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Visual Arts

The DMA Gets a Kusama Infinity Mirror Room

The artist's immersive installations are cosmic and contemplative, and massive hits on Instagram. Expect long lines at the museum this fall.
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One of Japanese artist Yayoi Kusama’s popular “Infinity Mirror Room” installations—equally acclaimed as thoughtful cosmic experiences and denounced as shallow and overcrowded selfie wormholes—is coming to the Dallas Museum of Art. The DMA has acquired the 2016 work, All the Eternal Love I Have for the Pumpkins, with help from collectors Cindy and Howard Rachofsky. The installation, jointly owned by the DMA and the Rachofskys, will join the museum’s collection this fall, and will be on display from Oct. 1 through Feb. 25, according to a press release.

All the Eternal Love I Have for the Pumpkins provides opportunities to explore a range of contemporary art movements within our collection, as well as the undeniable influence of Kusama across decades,” Agustín Arteaga, the DMA’s director, says in the release. “We are excited to share this boundary pushing, experiential work with our visitors and to be the only museum in North America to have one of Kusama’s pumpkin-themed mirror rooms represented in our collection.”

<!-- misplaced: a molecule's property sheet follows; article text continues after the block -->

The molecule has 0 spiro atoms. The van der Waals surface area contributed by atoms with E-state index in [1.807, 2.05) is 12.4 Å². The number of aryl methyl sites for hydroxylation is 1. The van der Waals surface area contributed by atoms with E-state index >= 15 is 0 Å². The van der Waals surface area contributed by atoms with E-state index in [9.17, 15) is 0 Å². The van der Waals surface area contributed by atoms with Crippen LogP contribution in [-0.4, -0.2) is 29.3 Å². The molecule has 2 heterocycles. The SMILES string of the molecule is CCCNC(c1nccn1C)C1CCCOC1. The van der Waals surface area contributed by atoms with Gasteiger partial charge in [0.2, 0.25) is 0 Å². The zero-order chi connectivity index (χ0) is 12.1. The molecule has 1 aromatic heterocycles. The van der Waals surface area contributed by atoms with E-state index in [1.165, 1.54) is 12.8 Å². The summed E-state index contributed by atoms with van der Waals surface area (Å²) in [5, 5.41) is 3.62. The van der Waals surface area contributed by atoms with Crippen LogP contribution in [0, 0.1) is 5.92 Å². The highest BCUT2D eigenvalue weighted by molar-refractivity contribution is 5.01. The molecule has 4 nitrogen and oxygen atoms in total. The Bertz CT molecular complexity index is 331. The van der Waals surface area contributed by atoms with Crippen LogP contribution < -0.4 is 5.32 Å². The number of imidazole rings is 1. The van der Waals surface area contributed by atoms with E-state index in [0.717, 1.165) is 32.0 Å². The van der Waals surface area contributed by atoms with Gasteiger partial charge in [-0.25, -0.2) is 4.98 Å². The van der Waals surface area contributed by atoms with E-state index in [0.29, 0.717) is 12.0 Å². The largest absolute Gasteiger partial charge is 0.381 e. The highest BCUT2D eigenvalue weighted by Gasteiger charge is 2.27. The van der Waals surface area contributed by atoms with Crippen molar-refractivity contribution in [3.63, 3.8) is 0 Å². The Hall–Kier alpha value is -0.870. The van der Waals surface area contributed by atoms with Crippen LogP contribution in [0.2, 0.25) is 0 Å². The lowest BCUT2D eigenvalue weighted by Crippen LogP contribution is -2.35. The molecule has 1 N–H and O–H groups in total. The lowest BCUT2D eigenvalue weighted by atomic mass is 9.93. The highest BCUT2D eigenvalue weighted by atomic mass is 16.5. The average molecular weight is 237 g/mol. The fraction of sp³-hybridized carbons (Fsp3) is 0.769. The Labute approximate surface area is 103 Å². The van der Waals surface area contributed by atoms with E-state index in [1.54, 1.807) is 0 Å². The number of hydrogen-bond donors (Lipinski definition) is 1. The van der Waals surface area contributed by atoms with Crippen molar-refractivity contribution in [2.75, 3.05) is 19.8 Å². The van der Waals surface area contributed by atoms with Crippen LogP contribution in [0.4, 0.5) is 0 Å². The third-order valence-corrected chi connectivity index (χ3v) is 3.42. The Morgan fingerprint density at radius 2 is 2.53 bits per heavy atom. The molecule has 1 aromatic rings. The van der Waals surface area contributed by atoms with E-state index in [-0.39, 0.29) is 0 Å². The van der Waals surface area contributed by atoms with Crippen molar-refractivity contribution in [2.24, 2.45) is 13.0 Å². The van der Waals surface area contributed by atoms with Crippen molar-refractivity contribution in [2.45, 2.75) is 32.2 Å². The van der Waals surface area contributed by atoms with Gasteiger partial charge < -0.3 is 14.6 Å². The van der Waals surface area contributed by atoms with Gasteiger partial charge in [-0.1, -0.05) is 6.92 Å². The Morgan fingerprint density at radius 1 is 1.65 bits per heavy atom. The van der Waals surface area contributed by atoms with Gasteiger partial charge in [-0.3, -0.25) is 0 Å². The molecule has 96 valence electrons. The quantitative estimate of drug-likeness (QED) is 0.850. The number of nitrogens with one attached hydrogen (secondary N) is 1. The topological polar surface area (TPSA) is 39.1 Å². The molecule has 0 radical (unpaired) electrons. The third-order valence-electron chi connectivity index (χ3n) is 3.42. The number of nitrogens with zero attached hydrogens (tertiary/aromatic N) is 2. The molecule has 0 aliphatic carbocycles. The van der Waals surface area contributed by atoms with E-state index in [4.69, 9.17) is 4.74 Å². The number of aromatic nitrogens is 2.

Visitors will be able to step into the installation to take in a room that prominently features two of Kusama’s biggest obsessions: pumpkins and mirrors simulating the stretch of infinity. “This major installation highlights one of Kusama’s most intense moments of innovation, in a pioneering six decades of artistic production that has traversed Conceptual art, Pop, Surrealism and Minimalism,” says Gavin Delahunty, the museum’s senior curator of contemporary art, in the press release. “The Infinity Mirror Rooms are key to understanding her practice, and as such we are delighted to welcome it to Dallas, joining several other major works by the artist in our community.”

This is Kusama’s first pumpkin-sprinkled room since 1991, and while the 88-year-old has been a known name and innovative artist for decades, the spread of the camera-equipped smartphone has made her work ubiquitous. Recent Kusama exhibitions in Houston and Washington, D.C. have drawn thousands of contemplative art lovers and needy selfie-takers. As with the DMA’s blockbuster Mexico 1900-1950 show, expect record crowds. Love it or hate it, the kind of participatory art exemplified by Kusama’s Mirror Rooms (and Dallas’ own Aurora) has an audience. The trick is in fitting that audience into the room.

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